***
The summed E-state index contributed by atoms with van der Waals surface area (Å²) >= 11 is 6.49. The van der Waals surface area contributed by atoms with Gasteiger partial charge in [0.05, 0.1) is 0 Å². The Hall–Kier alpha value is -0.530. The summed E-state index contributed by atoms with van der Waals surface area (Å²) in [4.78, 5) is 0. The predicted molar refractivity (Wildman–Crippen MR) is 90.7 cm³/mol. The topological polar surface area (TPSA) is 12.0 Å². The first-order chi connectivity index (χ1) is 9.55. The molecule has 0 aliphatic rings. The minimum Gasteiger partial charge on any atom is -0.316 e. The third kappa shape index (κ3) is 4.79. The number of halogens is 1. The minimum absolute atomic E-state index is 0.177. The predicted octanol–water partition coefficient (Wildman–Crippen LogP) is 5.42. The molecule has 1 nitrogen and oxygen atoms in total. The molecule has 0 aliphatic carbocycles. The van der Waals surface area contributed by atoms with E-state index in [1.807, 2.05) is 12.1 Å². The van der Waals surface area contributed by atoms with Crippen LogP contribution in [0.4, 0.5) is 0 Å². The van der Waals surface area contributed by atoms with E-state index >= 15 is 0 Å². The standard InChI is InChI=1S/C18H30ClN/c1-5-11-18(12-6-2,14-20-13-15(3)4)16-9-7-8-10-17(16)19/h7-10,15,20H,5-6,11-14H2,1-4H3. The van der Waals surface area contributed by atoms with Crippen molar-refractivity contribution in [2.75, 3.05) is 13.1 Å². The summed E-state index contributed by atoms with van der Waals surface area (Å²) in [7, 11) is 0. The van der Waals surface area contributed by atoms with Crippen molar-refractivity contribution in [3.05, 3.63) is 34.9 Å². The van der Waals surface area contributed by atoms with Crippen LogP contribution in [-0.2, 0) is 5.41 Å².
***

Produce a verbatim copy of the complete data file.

The summed E-state index contributed by atoms with van der Waals surface area (Å²) >= 11 is 6.49. The van der Waals surface area contributed by atoms with Gasteiger partial charge in [0.05, 0.1) is 0 Å². The Hall–Kier alpha value is -0.530. The summed E-state index contributed by atoms with van der Waals surface area (Å²) in [4.78, 5) is 0. The predicted molar refractivity (Wildman–Crippen MR) is 90.7 cm³/mol. The topological polar surface area (TPSA) is 12.0 Å². The first-order chi connectivity index (χ1) is 9.55. The molecule has 0 aliphatic rings. The minimum Gasteiger partial charge on any atom is -0.316 e. The third kappa shape index (κ3) is 4.79. The number of halogens is 1. The minimum absolute atomic E-state index is 0.177. The predicted octanol–water partition coefficient (Wildman–Crippen LogP) is 5.42. The molecule has 1 nitrogen and oxygen atoms in total. The molecule has 0 aliphatic carbocycles. The van der Waals surface area contributed by atoms with E-state index in [1.807, 2.05) is 12.1 Å². The van der Waals surface area contributed by atoms with Crippen LogP contribution in [0.4, 0.5) is 0 Å². The van der Waals surface area contributed by atoms with E-state index >= 15 is 0 Å². The standard InChI is InChI=1S/C18H30ClN/c1-5-11-18(12-6-2,14-20-13-15(3)4)16-9-7-8-10-17(16)19/h7-10,15,20H,5-6,11-14H2,1-4H3. The van der Waals surface area contributed by atoms with Crippen molar-refractivity contribution in [2.75, 3.05) is 13.1 Å². The summed E-state index contributed by atoms with van der Waals surface area (Å²) in [7, 11) is 0. The van der Waals surface area contributed by atoms with Crippen molar-refractivity contribution in [3.05, 3.63) is 34.9 Å². The van der Waals surface area contributed by atoms with Crippen LogP contribution in [-0.2, 0) is 5.41 Å².